Nowadays, Internet, specifically Social Network Sites (SNS) has a great influence on the education system and academic life in universities. The main purpose of this study was to find out and discover instructors’ and students' attitudes towards the use of both SNS and Academic Social Network (ASN) sites in their academic life at the University of Sulaimani. In addition, the UoS_ASN site was proposed and developed as an ASN site. The development of the UoS_ASN site was formulated by the design-based research approach. Later, it was tested and used by students and instructors in the same university then students’ and instructors' attitudes and opinions were examined. The core purpose of the UoS_ASN site was to assemble instructors and students online which gave the opportunity to them to communicate and collaborate with each other, disseminate tutorials, research, and academic papers as well as help them to express their ideas and opinions. In this research, both qualitative and quantitative research methods were administered. The semi-structured interview was used to collect qualitative data with the instructors and questionnaire tools were used to collect quantitative data with the students. The participants in this research consisted of 105 students and 11 instructors. The result of the research demonstrated that instructors and students mostly have a positive attitude toward the use of SNSs and UoS_ASN. Keywords: Social Network Sites, Academic Social Network, ICT, E-learning
Article
Objective: The present study examined the association between passive FB use and academic stress, as well as the moderating role of users' dispositional levels of authenticity. Participants and Methods: A total of 188 college students responded to questionnaires regarding their FB use, trait authenticity, and academic stress. Results: The amount of time users reported they routinely engaged in passive FB use significantly correlated with academic stress. Further, users' levels of trait authenticity moderated this relationship. Time spent passively using FB was positively associated with academic stress only when user authenticity was high. However, how often students passively use FB was not significantly associated with academic stress regardless of their authenticity levels. Conclusions: These findings suggest that using FB passively for longer time periods might be a way to avoid academic tasks, which in turn might be associated with greater academic stress for those students who report higher levels of authenticity.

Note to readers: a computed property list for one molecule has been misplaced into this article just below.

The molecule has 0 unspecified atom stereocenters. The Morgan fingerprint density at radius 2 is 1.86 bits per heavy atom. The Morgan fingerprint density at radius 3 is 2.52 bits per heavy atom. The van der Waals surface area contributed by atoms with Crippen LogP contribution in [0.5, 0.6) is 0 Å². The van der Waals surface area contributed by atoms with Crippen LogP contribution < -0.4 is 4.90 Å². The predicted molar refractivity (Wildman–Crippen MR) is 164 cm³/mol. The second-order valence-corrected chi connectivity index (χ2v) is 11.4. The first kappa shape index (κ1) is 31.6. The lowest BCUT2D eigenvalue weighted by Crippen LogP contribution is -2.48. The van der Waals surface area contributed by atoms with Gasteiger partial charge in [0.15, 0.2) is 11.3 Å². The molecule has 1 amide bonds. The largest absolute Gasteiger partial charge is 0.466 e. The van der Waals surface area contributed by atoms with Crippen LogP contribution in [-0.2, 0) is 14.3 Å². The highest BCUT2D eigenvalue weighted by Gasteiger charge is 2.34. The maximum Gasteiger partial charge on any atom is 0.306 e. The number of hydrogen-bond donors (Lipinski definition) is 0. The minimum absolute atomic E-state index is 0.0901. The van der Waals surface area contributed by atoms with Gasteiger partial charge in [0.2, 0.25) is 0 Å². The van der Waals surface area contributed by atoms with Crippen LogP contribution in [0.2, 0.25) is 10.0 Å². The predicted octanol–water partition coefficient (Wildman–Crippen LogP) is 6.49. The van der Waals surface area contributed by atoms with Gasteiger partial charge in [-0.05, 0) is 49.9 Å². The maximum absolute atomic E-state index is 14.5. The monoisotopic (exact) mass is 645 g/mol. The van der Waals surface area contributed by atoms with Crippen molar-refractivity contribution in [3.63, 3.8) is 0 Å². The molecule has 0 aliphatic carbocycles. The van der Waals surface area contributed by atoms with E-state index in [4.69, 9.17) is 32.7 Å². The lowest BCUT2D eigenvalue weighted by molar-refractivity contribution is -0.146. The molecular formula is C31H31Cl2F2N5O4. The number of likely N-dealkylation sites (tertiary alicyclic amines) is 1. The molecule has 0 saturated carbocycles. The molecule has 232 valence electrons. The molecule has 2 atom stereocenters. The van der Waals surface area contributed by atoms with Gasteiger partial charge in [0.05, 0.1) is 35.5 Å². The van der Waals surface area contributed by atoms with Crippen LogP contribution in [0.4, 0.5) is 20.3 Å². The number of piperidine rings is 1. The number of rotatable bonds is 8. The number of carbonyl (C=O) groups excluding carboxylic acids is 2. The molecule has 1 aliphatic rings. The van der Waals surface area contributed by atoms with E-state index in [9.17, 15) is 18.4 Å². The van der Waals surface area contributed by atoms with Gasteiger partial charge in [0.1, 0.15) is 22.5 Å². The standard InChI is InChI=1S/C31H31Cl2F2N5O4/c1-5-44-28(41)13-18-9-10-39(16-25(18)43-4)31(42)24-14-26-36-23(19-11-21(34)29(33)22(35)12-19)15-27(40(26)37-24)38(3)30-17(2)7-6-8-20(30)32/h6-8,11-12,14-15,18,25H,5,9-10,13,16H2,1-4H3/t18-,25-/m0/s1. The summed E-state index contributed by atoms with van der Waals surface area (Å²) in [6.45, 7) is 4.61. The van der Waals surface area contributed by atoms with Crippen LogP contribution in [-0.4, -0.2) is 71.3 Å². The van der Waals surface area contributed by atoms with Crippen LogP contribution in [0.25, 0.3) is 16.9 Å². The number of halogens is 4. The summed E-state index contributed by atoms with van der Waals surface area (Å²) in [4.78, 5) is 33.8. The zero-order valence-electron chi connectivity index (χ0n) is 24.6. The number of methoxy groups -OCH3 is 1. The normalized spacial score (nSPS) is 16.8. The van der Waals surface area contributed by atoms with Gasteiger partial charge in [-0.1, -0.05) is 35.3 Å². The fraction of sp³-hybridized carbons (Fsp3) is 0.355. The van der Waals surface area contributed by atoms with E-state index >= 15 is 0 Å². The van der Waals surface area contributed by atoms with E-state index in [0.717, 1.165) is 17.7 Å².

Article
Full-text available
The developments and changes that have accompanied the Covid 19 pandemic have affected the educational world and all sectors. Educational institutions around the world have implemented emergency and online educational practises to ensure continuity of education as opposed to the planned distance education activities that were implemented for continuity of education. Due to the Covid 19 pandemic, face-to-face classes have been held in universities across the world for about a year in many disciplines through various platforms. In this process, determining the effectiveness of distance education practises in universities for students is critical for programmes to achieve their goals. This study aims to highlight the variables and effects that influence university students' decisions regarding the efficiency of online instruction. To this end, 821 university students were surveyed. Their willingness and attachment to online education, socioeconomic level, and gender were tested using logit regression analysis to build a model that predicts university students' decision about the efficiency of online education. Age, gender, high school graduation, willingness to Online Education, and attachment to Online Education are among the variables in the logit regression model that significantly predict university students' decision about whether they consider online education to be efficient or not. When analysing the result of classifying students whether they consider online education efficient or not using the logit regression model, 291 of the 409 students in the group who consider education efficient were classified correctly and 118 of them were classified inaccurately, with the rate of correct classification being 71.1%.